With these essays, my attention now turns to Côte-Rôtie, the esteemed Syrah zone in the northern Rhone Valley. I’m not a wine historian, nor do I suffer the delusion that we are producing Côte-Rôtie from our Estate vines; that only happens much closer to Ampuis than where Baker Lane is situated. These musings reflect on Côte-Rôtie as a platonic Syrah model, its inspirational impact, and some intriguing parallels that overlap our viticultural dreams.
To begin with, the name (which translates to ‘roasted slope’), is curiously both accurate and misleading. The sun does indeed bathe the appellation’s southeast facing vines throughout much of the summer day. Yet this northern part of the Rhone River Valley is climactically not much hotter overall than the manifestly cool vineyards in nearby Burgundy. The AOC’s codified allowance for blends that include up to 20% Viognier (which matures earlier than Syrah) is rooted as much in the idea of providing a ripeness boost to the Syrah as it is in augmenting the wines’ aromatic expression. In this respect, our success in cultivating it in Sebastopol’s cool Sonoma Coast region (i.e. one almost exclusively planted in Pinot Noir) echoes the Côte-Rôtie weather model. These days, more advanced viticultural practices employed by Côte-Rôtie winemakers allows most of them to eschew a Viognier inclusion. Their confidence is supported by the fact that Syrah (in the generally mild climate that pertains there) can easily be profoundly aromatic on its own. Although we planted Viognier at Singer Baker Lane Estate with the idea of adding its ineffable character to our Syrah wine, we too have gradually diverged from that practice. With our mild summer climate, Syrah’s tremendous capacity for profoundly aromatic expression has also proven to be deeply intrinsic to our site. A coda to that realization is that a stand-alone white wine made from our Viognier fruit is a sterling version of this exotic and hypnotic variety (a win/win, you might say).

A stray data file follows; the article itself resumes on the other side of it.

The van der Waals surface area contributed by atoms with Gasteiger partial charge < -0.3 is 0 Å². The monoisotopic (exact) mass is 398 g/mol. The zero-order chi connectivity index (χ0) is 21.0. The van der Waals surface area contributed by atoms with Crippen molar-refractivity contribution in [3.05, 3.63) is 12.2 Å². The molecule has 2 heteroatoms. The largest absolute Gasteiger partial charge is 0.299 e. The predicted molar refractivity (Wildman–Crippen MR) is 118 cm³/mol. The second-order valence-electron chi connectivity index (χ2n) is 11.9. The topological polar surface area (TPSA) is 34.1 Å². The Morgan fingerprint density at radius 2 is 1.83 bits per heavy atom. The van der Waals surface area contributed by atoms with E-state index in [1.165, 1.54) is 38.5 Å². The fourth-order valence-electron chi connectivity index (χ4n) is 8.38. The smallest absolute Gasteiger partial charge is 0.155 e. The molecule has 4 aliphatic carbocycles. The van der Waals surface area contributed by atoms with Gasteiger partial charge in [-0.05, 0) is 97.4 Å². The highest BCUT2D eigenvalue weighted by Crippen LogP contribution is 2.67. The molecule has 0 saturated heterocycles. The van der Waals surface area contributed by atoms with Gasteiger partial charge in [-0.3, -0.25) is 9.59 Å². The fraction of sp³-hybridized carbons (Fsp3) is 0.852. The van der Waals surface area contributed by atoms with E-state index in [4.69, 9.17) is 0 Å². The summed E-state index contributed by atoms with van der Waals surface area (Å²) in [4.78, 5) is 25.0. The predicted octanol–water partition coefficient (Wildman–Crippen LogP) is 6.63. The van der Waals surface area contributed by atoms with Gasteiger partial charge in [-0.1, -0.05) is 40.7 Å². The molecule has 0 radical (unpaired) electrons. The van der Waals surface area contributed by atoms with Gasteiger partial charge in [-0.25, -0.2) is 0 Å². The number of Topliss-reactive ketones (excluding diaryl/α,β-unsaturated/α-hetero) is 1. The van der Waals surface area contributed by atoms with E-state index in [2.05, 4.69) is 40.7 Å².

Like many googley eyed enthusiasts, Burgundy was my first obsession. I was rapt in my exploration of maps of its vineyards which directed me to one ethereal taste after another. The pioneering boutique importer, Kermit Lynch, did much to focus my attention on the myriad distinguished vineyards of the Cote D’Or. As my wine obsession soon led to other of France’s viticultural treasures, my attention naturally drifted to the Rhone (as did Kermit’s as well, who succeeded brilliantly at championing this region’s virtues). While I found the wines perhaps less lacy and ethereal than the gems of Burgundy, the depth and explosive (trance inducing) nature of their aromatics were every bit as rewarding.
In reviewing the written history of the Côte-Rôtie, I was struck anew by some key facts. Aside from its minuscule total acreage (550 at present; by comparison, California alone has upwards of 15,000), it scarcely resonated with importers and collectors until well in to the 1980’s. As recently as 1970, a scant 225 acres were in vine, and the wines were mostly sold as vin ordinaire. My love affair with its wines began with the amazing late 1970’s bottlings that I was lucky to be able to afford upon release. Kermit, along with a few other far-sighted importers, was indispensable in making this possible. The point here is that, although the history of viticulture in this sector in the northern Rhone Valley extends back to the Romans, its current global recognition only spans a couple of generations. An analogous depth (or lack thereof) of history exists in western Sonoma county. Our current widespread practice of viticulture spans the last 35 years, and Syrah is even more of newcomer, entering the fold at the turn of the century. Our vineyard was, in effect, part of that advance guard. I elected to plant Syrah on Baker Lane not because there were nearby precedents to emulate, but rather to follow a passion for flavor. I knew that we were going to be unsparing in our efforts (and expense) to achieve distinction, but I’d be lying if I said I knew what that might look or taste like. More than anything else, given how Syrah has distinguished itself on Baker Lane, a situation emerged where it was better to be lucky (and stubborn) than smart.
The manner in which Syrah is uncommonly transparent of site (i.e wherein terroir is unimpeded in effecting flavor and character) is markedly in evidence with Côte-Rôtie. Its particular combination of exposure, soil and climate render wines of sumptuous depth and spice that diverge from the grip and structure that highlights the versions of Syrah from the celebrated proximate appellations of Hermitage and Cornas. That a grape can have so many distinct subtle iterations makes it extraordinarily useful for its most important application, that is as a companion to one delicious table or another.
Through 18 growing seasons on Baker Lane, we have gradually fashioned a clear understanding of our site’s character (as illustrated by our wine’s dark fruit depth and abundance of savory notes). Being able to fantasize a diverse array of enticing food combinations for our wines (i.e. one that compares favorably to the ample options great Côte-Rôtie suggests) is rewarding to say the least. While it does much to keep us hungry and thirsty, it also delights for how it connects us to the global canon of viticultural discovery. While it’s entirely possible that many of the potentially greatest vineyard sites in California have ended up as parking lots, it’s gratifying to imagine that others were allowed to shine (if only by luck and grit).